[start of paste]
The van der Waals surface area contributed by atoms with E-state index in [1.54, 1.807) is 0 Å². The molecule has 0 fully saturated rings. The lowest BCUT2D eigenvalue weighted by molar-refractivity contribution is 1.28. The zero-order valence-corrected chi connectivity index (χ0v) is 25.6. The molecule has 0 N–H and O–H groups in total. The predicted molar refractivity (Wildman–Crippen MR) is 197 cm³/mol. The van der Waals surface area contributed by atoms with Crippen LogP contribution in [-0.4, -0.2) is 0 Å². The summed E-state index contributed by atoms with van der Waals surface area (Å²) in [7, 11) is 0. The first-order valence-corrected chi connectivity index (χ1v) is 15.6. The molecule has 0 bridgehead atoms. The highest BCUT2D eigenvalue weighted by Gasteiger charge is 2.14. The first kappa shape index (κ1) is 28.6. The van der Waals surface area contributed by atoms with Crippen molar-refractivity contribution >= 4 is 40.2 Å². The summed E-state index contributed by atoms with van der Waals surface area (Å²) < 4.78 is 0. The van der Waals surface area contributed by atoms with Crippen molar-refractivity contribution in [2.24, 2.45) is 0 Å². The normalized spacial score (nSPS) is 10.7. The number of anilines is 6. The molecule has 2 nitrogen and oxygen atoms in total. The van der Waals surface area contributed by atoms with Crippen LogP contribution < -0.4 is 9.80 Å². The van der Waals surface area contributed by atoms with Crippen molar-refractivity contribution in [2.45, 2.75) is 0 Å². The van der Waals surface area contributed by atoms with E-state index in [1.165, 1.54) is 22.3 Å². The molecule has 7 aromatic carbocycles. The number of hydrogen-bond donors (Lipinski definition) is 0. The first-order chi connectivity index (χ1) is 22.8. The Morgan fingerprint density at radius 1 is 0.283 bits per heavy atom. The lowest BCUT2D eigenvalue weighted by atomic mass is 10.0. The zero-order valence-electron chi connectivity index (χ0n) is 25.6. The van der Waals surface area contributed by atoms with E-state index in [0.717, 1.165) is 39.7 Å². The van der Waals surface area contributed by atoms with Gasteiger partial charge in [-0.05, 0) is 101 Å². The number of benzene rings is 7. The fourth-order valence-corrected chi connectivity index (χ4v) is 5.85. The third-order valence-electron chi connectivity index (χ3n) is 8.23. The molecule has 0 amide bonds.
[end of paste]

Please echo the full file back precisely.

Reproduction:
The van der Waals surface area contributed by atoms with E-state index in [1.54, 1.807) is 0 Å². The molecule has 0 fully saturated rings. The lowest BCUT2D eigenvalue weighted by molar-refractivity contribution is 1.28. The zero-order valence-corrected chi connectivity index (χ0v) is 25.6. The molecule has 0 N–H and O–H groups in total. The predicted molar refractivity (Wildman–Crippen MR) is 197 cm³/mol. The van der Waals surface area contributed by atoms with Crippen LogP contribution in [-0.4, -0.2) is 0 Å². The summed E-state index contributed by atoms with van der Waals surface area (Å²) in [7, 11) is 0. The first-order valence-corrected chi connectivity index (χ1v) is 15.6. The molecule has 0 bridgehead atoms. The highest BCUT2D eigenvalue weighted by Gasteiger charge is 2.14. The first kappa shape index (κ1) is 28.6. The van der Waals surface area contributed by atoms with Crippen molar-refractivity contribution >= 4 is 40.2 Å². The summed E-state index contributed by atoms with van der Waals surface area (Å²) < 4.78 is 0. The van der Waals surface area contributed by atoms with Crippen molar-refractivity contribution in [2.24, 2.45) is 0 Å². The normalized spacial score (nSPS) is 10.7. The number of anilines is 6. The molecule has 2 nitrogen and oxygen atoms in total. The van der Waals surface area contributed by atoms with Crippen LogP contribution < -0.4 is 9.80 Å². The van der Waals surface area contributed by atoms with Crippen molar-refractivity contribution in [2.45, 2.75) is 0 Å². The van der Waals surface area contributed by atoms with E-state index in [1.165, 1.54) is 22.3 Å². The molecule has 7 aromatic carbocycles. The number of hydrogen-bond donors (Lipinski definition) is 0. The first-order chi connectivity index (χ1) is 22.8. The Morgan fingerprint density at radius 1 is 0.283 bits per heavy atom. The lowest BCUT2D eigenvalue weighted by atomic mass is 10.0. The zero-order valence-electron chi connectivity index (χ0n) is 25.6. The van der Waals surface area contributed by atoms with E-state index in [0.717, 1.165) is 39.7 Å². The van der Waals surface area contributed by atoms with Gasteiger partial charge in [-0.05, 0) is 101 Å². The number of benzene rings is 7. The fourth-order valence-corrected chi connectivity index (χ4v) is 5.85. The third-order valence-electron chi connectivity index (χ3n) is 8.23. The molecule has 0 amide bonds.